Saskatchewan ad campaign latest measure to crack down on impaired driving

Click to play video 'New impaired driving campaign shows the void created by preventable deaths on Saskatchewan roads' New impaired driving campaign shows the void created by preventable deaths on Saskatchewan roads

REGINA – A new multimedia advertising campaign will hit airwaves on Sunday, blanketing TV, radio, movie theatres, and online.

The minute-long SGI advertisement features images of men, women and children disappearing into a void, leaving their loved ones on their own.

It ends with a young girl disappearing as she blows out birthday candles, a stark reminder that impaired driving can snuff out the most innocent of lives.

“It really has an impact and that’s what it’s meant to do of course,” Don McMorris, Minister Responsible for SGI, said.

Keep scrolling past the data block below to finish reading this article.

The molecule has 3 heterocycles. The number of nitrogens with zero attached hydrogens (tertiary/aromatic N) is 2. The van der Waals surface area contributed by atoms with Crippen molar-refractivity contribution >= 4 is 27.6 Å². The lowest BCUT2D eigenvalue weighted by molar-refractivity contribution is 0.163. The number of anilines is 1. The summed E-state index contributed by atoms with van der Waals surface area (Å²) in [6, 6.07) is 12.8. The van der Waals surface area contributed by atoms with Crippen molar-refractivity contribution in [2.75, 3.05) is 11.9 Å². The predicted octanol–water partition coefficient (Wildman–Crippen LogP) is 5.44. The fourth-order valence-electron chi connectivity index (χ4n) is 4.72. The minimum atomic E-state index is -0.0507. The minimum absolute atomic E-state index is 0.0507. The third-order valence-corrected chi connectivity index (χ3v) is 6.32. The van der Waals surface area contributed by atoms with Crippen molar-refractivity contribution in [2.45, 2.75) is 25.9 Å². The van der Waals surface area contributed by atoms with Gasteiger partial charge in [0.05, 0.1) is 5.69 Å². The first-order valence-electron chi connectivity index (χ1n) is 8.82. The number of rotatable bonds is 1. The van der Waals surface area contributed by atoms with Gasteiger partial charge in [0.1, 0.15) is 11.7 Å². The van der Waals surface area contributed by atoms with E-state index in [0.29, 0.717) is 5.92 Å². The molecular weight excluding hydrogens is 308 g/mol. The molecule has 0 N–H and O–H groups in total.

Saskatchewan holds the worst impaired driving record out of Canadian provinces.

To drive the point home the corporation released sobering statistics that show in 2014 there were more than 1,100 collisions where alcohol or drug use was a factor, resulting in 61 deaths and 541 injuries.

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“It’s again time to revisit the message, time for people to be aware of the impacts,” McMorris said.

The campaign comes despite new measures the government introduced in 2014 to crack down on impaired driving.

The measures included tougher penalties, including immediate roadside vehicle seizures and longer licence suspensions.

“It’s about the consequences, life-changing consequences,” Marlo Pritchard, Saskatchewan Association of Chiefs of Police president.

As the province struggles to change the culture of drunk driving, the promise of legalizing marijuana also has SGI and law enforcement thinking ahead.

“We know [legalization is] going to change the playing field, we’ll put it that way. It is a concern from the Canadian Association of Chiefs of Police and we’re working towards trying to get ahead of that,” Pritchard said.

The SGI campaign runs from May 15 to June 13.

With files from The Canadian Press